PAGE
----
This article is one of a series on the subject of Artificial Intelligence in mainstream enterprise computing.
In 1996 and 1997, reigning world chess champion Garry Kasparov played two six-game matches against an IBM computer called Deep Blue. Kasparov won the first match. Deep Blue was victorious in the second match, marking the first time that a computer had defeated a reigning world champion. Today, any of us could buy an inexpensive chess program for our laptop computer which would consistently outplay Deep Blue. In 1997 however, Deep Blue’s victory was a milestone in the development of artificial intelligence (AI). There was much speculation at the time about the future of AI and about the similarities of conputing machines and the human mind. Yale University professor David Gelernter urged restraint.
“The idea that Deep Blue has a mind is absurd. How can an object that wants nothing, fears nothing, enjoys nothing, needs nothing, and cares about nothing have a mind? It can win at chess, but not because it wants to. It isn’t happy when it wins or sad when it loses. What are its [post]-match plans if it beats Kasparov? Is it hoping to take Deep Pink out for a night on the town?” (Gelertner, 1997)
Ask ten people to define “artificial intelligence” and you will get ten different answers. This is, in some ways, beneficial ambiguity. Firm definitions can be needlessly constraining to those whose role it is to innovate. According to Stone et al at Stanford University, “the lack of a precise, universally accepted definition of AI probably has helped the field to grow, blossom, and advance at an ever-accelerating pace.” (Stanford, 2016). Nevertheless, to talk about a thing intelligently, it is worth a paragraph or two to define it as it is used in the present discussion. The word “artificial” is relatively easy to define. We use it to refer to things that do not occur naturally, things that are created by humans. The word “intelligence” is a bit more difficult. Philosophers, psychologists, anthropologists, and even theologians offer a variety of definitions. For the purposes of this article series, we will start with a definition which focuses on problem-solving. Psychologist Howard Gardner wrote, “Intelligence is the ability to solve problems, or to create products, that are valued within one or more cultural settings” (Gardner, 1983).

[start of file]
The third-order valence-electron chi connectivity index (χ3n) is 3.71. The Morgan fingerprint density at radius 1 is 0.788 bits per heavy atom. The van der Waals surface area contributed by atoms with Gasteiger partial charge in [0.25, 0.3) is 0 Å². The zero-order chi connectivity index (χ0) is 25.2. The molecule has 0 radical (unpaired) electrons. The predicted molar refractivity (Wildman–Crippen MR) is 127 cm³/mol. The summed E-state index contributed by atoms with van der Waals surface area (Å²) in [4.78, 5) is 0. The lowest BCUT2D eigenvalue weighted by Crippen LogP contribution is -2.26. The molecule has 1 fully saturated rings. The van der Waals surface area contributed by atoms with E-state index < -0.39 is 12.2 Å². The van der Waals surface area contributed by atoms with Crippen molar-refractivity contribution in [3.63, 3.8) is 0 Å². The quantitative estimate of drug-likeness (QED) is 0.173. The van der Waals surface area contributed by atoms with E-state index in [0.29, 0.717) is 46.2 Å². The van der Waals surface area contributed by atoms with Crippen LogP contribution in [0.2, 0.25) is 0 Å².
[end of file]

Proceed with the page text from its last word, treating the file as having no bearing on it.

Thus, artificial intelligence or AI, as we shall use it here, is a machine capability, which does not occur naturally, to solve problems or create something of value. We call this the realm of narrow AI, where an intelligent apparatus is created to solve a particular kind of problem or create a particular type of valuable thing. General AI, which theoretically includes non-trivial foresight, independent problem identification, and problem prioritization based on something like a human value system, or human-like hopes and dreams does not yet exist. In Gelertner’s view, “the gap between the human and the [electronic] surrogate is permanent… Machines will continue to make life easier, healthier, richer, and more puzzling. And humans will continue to care, ultimately, about the same things they always have: about themselves, about one another, and many of them, about God.” (Gelertner, 1976)
In the next installment, we will consider, “What does AI offer humankind?”
Notes and references:
Portions of this article originally appeared in the Journal of the World Complexity Science Academy Volume 1, Issue 2 as “Artificial Intelligence in Mainstrem Enterprise Applications”, Picirillo, D. 2020. https://www.wcsaglobal.org/volume-1-issue-2-2020/
Gardner H., 1983, Frames of Mind: The Theory of Multiple Intelligences. New York, Fontana Press.
Gelernter, D., 1997, How Hard Is Chess? TIME, (May 19, 1997)
Stone P., Brooks R., Brynjolfsson E., Calo R., Etzioni O., Hager G., Hirschberg J., Kalyanakrishnan S., Kamar E., Kraus S., Leyton-Brown K., Parkes D., Press W., Saxenian A., Shah J., Tambe M., and Teller A., 2016. Artificial Intelligence and Life in 2030. One Hundred Year Study on Artificial Intelligence: Report of the 2015-2016 Study Panel, Stanford University, Stanford, CA, September 2016. http://ai100.stanford.edu/2016-report